Let there be Li-Fi, says US Army
The US Army is adopting Li-Fi optical wireless communication technology that uses the visible light, ultraviolet, and IR spectra to transmit data.
UK-based pureLiFi will provide its Kitefin system to the US Army Europe and Africa (USAREUR-AF) in a $4.2 million deal, in what the company described as ‘the world’s first large-scale deployment’ of the technology.
USAREUR-AF ‘is fielding the capability across its theatres of operations’, pureLiFi added.
By removing the need to use radio frequencies (RF), which can be detected and targeted kinetically and electronically, Li-Fi should increase the reliability and security of wireless communications as it emits a negligible electromagnetic signature.
In a 2019 trial, the US Army tested Li-Fi in a tactical operations centre. ‘The trial demonstrated that LiFi enabled increased mobility, improving the strategic and tactical readiness by allowing users to quickly deploy and communicate,’ pureLiFi claimed.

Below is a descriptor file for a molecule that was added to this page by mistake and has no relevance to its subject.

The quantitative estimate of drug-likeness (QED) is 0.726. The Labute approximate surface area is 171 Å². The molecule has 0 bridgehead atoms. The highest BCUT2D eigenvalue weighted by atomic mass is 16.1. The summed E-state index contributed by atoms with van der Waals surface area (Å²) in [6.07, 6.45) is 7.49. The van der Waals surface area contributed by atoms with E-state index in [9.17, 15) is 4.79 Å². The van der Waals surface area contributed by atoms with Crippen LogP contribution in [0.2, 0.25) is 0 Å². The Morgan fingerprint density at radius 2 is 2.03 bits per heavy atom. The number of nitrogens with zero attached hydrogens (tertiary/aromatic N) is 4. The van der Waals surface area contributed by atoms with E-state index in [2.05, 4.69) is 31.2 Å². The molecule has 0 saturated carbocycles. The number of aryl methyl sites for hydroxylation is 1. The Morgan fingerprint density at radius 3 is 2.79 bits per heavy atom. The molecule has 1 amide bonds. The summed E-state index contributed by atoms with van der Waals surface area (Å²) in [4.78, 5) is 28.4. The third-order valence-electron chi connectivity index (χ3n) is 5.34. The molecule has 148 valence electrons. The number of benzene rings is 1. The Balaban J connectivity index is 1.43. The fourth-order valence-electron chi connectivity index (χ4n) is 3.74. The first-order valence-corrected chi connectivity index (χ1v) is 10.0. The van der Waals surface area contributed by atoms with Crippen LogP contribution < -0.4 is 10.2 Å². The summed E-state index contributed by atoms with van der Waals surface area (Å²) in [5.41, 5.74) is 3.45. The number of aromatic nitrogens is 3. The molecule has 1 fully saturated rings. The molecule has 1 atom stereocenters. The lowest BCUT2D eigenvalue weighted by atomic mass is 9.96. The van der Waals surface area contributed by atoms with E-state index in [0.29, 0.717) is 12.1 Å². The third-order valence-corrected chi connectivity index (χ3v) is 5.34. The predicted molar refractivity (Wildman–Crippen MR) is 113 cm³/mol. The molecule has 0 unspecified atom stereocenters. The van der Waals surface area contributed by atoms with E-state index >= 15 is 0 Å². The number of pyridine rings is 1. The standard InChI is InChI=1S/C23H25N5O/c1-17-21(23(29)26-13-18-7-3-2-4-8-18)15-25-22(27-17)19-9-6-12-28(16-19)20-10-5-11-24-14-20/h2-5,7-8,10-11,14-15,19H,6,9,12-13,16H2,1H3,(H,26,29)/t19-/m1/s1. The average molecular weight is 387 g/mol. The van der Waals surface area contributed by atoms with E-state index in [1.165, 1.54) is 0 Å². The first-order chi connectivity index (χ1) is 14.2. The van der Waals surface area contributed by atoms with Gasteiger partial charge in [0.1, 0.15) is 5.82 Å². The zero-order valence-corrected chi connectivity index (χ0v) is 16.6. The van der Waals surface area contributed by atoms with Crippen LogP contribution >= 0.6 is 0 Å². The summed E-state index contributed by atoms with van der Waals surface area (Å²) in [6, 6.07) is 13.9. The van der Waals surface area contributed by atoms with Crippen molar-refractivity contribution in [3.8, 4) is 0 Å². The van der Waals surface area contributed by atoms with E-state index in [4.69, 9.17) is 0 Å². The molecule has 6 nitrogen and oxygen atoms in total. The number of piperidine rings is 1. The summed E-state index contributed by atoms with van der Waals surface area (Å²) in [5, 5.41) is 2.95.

USAREUR-AF Chief Technology Officer Andrew Foreman said: ‘Leadership within the Department of Defense are at a major transitional crossroads for communications and mission command systems and must make a critical decision. Start deploying LiFi and FSO [free-space optics] and explore other optical wireless communications technologies or continue to subject the warfighter to increased emission by continuing to field highly detectable RF systems to the tactical edge, thus putting soldiers and systems in dire straits.’
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